In the spring, the district’s plans around screening were the subject of much discussion. At that meeting on May 6th, Dr. Nadine Gaab from Boston Children’s Hospital/Harvard Medical School provided an enlightening report of best practices, and a parent and friend of mine shared her struggles with her son’s reading journey. Dr. Gaab’s commentary that early screening can change the course of reading proficiency resonated with me. Waiting until the point of failure in 3rd grade, when dyslexia is currently diagnosed, is not recommended.
DESE offered competitive grants this past summer to pilot screenings that are valid and reliable, scientifically based, brief, administered three times a year, and had an inclusion of Code and Meaning based and/or Rapid Automatized Naming (RAN) assessments. DESE approved four screeners for the pilot. Columbus and McGlynn were offered grants for MAP and Lexia screeners, respectively.
It is important to note that the screeners we are discussing identify risk of reading difficulty, rather than a medical diagnosis of dyslexia. Risk of reading difficulty looks at the following:
Encoding (spelling) for 2nd grade
Here is a summary of the assessment being used in our elementary schools this year:
MAP at Columbus
Columbus Principal, Dr. Kay identified a point person in each grade. These point people then attended webinar training, and screening began 9/16. All student assessments are now complete. The team started looking at results on 10/9. In-depth training occurred on 10/16 regarding the interpretation of assessment results and what to do with the information. Each student receives a set of scores called Ready for Intervention Today (RIT) in areas including foundational skills, language and writing, literature, and informational and vocabulary use and functions. Students all get a Lexile range, which can help compare to students in other programs.
MAPs then offers instructional guidance and content based on student scores.
Students will get a supplemental rapid naming assessment to fill a gap that MAP does not support
MAP provides a detailed report for families, and training is just beginning on these reports.
Lexia Rapid - Screener
Grant provided by DESE for McGlynn, which includes professional development provided through DESE.
Lexia offered to roll out the pilot at Brooks and Roberts free of charge. Previously, Associate Superintendent Diane Caldwell noted that DIBELS 8, an in-person assessment, would assess Brooks and Roberts students.
- Lexia trained the teams in person on 10/16. Teachers will receive Data Dive training
- At Brooks and Roberts, educators who choose to take the training, which is
optional, will receive professional development in after school hours.
As with MAP, the district will use a separate screener for rapid naming assessment because Lexia doesn’t test this skill.
Lexia results provide a reading success probability, which indicates the likelihood that a student will be reading on grade level by the end of the school year, as well as percentile rankings and a performance score that looks at skill development over time. The results provide a roadmap of sorts to potential resources and interventions outside of the Lexia toolset.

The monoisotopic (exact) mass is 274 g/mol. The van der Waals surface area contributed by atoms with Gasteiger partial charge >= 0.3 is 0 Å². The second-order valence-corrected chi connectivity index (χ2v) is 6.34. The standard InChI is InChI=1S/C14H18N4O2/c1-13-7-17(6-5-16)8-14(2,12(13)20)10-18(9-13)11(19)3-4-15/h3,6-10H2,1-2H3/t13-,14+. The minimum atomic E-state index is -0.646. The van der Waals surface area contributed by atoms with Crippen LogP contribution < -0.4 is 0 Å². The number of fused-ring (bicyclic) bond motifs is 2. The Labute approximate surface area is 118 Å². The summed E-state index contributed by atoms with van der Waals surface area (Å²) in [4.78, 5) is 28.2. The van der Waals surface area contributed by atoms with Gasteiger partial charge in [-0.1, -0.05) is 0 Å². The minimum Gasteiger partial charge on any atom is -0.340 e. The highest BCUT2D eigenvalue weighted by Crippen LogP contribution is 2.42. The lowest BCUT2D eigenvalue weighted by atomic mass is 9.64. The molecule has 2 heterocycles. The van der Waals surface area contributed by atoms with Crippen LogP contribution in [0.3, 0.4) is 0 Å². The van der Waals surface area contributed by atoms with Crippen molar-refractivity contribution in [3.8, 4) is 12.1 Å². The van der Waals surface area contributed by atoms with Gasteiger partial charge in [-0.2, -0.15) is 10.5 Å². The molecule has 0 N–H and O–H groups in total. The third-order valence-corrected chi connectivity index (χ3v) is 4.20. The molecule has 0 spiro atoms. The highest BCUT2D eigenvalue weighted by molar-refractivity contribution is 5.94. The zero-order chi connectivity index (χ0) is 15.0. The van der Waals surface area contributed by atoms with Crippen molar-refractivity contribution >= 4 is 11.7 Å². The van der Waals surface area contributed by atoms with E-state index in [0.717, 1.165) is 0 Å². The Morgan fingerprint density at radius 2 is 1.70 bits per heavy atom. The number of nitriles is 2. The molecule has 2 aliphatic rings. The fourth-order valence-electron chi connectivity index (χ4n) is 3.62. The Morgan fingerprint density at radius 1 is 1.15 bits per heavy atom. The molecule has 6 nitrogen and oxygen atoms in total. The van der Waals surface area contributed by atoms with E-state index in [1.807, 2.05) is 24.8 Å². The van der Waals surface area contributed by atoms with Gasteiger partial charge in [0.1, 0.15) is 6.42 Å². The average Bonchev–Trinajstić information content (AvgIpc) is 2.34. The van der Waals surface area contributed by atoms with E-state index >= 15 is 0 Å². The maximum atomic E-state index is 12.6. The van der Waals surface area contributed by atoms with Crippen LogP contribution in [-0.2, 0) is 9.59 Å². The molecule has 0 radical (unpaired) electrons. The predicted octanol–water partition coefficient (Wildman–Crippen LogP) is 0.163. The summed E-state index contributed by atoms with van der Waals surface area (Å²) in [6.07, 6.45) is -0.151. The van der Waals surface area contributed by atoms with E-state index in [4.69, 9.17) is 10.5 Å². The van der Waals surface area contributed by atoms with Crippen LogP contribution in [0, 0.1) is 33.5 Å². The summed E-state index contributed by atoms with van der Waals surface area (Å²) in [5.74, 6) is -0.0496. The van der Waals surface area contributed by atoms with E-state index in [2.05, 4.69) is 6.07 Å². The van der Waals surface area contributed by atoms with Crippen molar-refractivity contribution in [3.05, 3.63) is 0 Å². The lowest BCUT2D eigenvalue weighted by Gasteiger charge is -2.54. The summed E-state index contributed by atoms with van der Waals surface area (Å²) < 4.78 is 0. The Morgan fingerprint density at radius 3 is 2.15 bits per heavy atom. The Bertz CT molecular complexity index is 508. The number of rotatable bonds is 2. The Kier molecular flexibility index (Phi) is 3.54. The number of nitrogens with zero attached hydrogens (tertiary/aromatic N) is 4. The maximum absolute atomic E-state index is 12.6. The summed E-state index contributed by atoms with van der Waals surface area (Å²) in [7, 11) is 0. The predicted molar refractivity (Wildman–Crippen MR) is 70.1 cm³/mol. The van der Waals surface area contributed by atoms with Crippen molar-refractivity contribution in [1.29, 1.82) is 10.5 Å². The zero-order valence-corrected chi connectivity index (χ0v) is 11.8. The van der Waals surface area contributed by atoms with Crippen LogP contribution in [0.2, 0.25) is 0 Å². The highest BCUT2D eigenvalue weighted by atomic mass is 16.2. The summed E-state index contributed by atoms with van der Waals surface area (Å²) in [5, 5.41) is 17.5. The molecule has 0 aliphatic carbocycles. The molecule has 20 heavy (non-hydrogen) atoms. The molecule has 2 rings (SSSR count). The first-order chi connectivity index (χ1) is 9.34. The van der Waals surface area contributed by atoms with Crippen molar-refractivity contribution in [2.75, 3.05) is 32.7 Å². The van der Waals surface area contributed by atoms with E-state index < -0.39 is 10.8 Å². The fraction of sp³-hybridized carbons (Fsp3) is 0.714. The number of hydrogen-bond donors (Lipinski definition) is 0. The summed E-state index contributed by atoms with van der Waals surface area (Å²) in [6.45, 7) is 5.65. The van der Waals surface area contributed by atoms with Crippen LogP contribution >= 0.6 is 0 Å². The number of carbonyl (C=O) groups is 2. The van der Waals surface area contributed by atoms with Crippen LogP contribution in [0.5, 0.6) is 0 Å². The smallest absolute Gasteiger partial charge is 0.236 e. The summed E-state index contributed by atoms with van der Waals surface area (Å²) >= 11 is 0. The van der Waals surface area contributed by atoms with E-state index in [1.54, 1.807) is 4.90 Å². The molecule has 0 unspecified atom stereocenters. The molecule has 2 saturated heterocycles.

Both of these assessments are computer-based and administered three times per year. All of the professional development associated with both screeners can be used by teachers to apply toward re-licensure requirements. Lexia academy provides additional online professional development as well.
During this meeting, there was also a discussion on intervention solutions, which I was happy to see. MAP does not have intervention solutions; it is strictly a screener. Lexia also offered its Core-5 product to all our K-2 staff at no cost for the duration of this pilot. Core-5 is a robust computer-based intervention tool. If we choose to purchase the program, the Core-5 is approximately $40/student, and this cost is separate from the assessment tool. The software does a placement exercise the first time a student logs in and then drives content to the student based on the student-specific profile. Customized learning paths are especially useful to ensure that we aren’t stigmatizing our struggling readers when working in a classroom setting.
The Committee agreed that a communication/letter with some consistency of message would go home to inform families of student results. The administration noted that there would be differences in the information sent during this pilot phase as we continue to work with DESE. Still, they were hopeful that our work this year would both benefit students and position us well when DESE issues final guidance in the fall of 2020.
Cleaning Company Contract
The Administration presented the School Committee a recommendation to accept a three-year contract with Compass Cleaning to support the High School and McGlynn complex. They are our incumbent vendor. The administration performed a competitive bid process in concert with the City’s procurement team. The process included a separate evaluation of technical response and cost, site visits, and multiple addendums issued. Year 1 of the contract, which begins in November 2019, is a 4% increase over the current agreement and is slightly higher than we projected in the budget. Asst. Superintendent Patterson noted that because the contract terms will take effect mid-year, we don’t have a budget concern.
The School Committee asked that future contracts require a living wage clause to ensure staff, whether hired directly or via a contract, are paid reasonably for the work. The Committee also passed a motion to conduct an analysis of insourcing vs. outsourcing options before the next contract renewal in concert with our Union partners.